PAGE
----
If the state doesn't rebuild Fulton State Hospital over the next 10 years, the sate will incur substantial additional costs, state Budget Director Linda Luebbering testified Wednesday at a Missouri House budget committee hearing.
"First, there are capital costs if we don't rebuild," she said.
She said the state would run out of room for its expanding Sexual Offender Rehabilitation Treatment Services (SORTS). The program is expected to run out of space around 2017.
"It's part of the proposal to free up room to expand SORTS," she said. "If not, it (a new SORTS facility) is an $80 million project."
She also said there's about $70 million in deferred maintenance costs to the hospital's current facility that would have to be taken care of if a new hospital isn't built.
She estimates a new facility would save the state $4 million in operating costs.
"Fulton is expensive to operate," she said. "It's old and poorly designed. Because of this, we spend more on electricity, staff and workers' compensation than we would with a new building."
Office of Administration (OA) Commissioner Doug Nelson said 1 in 3 employees at Fulton State Hospital filed a workers' compensation claim last year. The state average is 1 in 23.
According to a report OA gave to lawmakers at Wednesday's hearing, worker's compensation costs at Fulton State Hospital are $4 million annually.
"Part of the challenge is just the layout of the facility," he said. "If you go to a more current, modular setting, there will be better control, a better environment for patients and a work area much better for employees. I think we've made some progress, but a new facility would help address that."
The current estimate for the cost of a new Fulton State Hospital is $211 million.
Luebbering said not building a new facility could put the hospital's DSH (Disproportionate Share) payments from Medicare and Medicaid at risk.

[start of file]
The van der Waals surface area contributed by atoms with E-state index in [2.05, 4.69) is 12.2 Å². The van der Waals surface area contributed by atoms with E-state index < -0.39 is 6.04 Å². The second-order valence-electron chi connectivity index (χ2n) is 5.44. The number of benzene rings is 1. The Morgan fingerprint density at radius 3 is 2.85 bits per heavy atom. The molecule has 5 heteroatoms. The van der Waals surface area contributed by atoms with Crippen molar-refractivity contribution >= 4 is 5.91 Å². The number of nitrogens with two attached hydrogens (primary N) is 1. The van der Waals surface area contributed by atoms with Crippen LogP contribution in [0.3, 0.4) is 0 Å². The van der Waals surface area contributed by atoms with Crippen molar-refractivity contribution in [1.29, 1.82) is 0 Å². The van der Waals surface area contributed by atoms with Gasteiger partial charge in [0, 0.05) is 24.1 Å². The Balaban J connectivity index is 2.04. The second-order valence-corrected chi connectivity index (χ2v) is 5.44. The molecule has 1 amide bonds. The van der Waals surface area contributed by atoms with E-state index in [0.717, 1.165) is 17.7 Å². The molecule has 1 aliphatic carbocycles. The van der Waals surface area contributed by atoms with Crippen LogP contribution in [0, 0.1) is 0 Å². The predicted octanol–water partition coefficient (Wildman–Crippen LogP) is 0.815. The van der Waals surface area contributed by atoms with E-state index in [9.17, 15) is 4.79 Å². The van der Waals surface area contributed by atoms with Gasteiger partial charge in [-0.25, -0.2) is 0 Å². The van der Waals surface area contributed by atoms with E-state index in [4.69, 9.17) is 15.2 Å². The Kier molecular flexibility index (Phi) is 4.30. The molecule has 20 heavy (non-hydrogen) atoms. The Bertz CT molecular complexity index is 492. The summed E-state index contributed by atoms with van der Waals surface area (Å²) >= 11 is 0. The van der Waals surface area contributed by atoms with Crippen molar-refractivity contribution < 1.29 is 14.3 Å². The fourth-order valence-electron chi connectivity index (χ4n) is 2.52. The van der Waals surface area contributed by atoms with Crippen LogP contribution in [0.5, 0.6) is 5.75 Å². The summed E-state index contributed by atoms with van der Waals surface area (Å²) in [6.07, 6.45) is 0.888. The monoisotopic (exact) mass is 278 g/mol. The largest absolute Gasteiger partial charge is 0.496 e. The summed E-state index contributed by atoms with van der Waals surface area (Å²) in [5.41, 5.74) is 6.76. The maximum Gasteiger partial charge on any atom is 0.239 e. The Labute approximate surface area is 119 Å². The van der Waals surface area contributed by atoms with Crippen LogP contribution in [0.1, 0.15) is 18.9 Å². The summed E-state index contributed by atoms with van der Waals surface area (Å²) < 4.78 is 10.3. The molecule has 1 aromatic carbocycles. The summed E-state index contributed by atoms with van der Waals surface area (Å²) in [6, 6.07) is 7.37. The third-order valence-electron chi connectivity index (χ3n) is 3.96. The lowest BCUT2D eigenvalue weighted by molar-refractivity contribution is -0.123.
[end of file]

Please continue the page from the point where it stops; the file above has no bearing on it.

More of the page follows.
DSH payments are payments hospitals receive from Medicaid and Medicare for providing care to low-income and uninsured patients. Luebbering said the hospital generates more than $50 million in DSH payments a year, which goes toward general expenses.
"That money is contingent on that building remaining certified," she said. "We are constantly at risk of potentially not being certified. We've managed to get by, but $50 million is at risk if we don't get that building fixed."
According to the report given to lawmakers, the state's Department of Economic Development (DED) did an economic analysis of how a $211 million construction project, like Fulton State Hospital, could affect Missouri.
DED estimated a project of that size would bring more than 2,500 new jobs to the area.
"There would be 1,477 direct construction jobs created over the life of the project and approximately 1,055 jobs in the supply chain and in businesses that benefit from the spending of construction workers," the DED analysis stated.
Nelson said Gov. Jay Nixon's budget for the construction is what the governor believes is the best way for the state to move forward with the project.
"This is the time, now, with the economy moving in the right direction to do this," he said.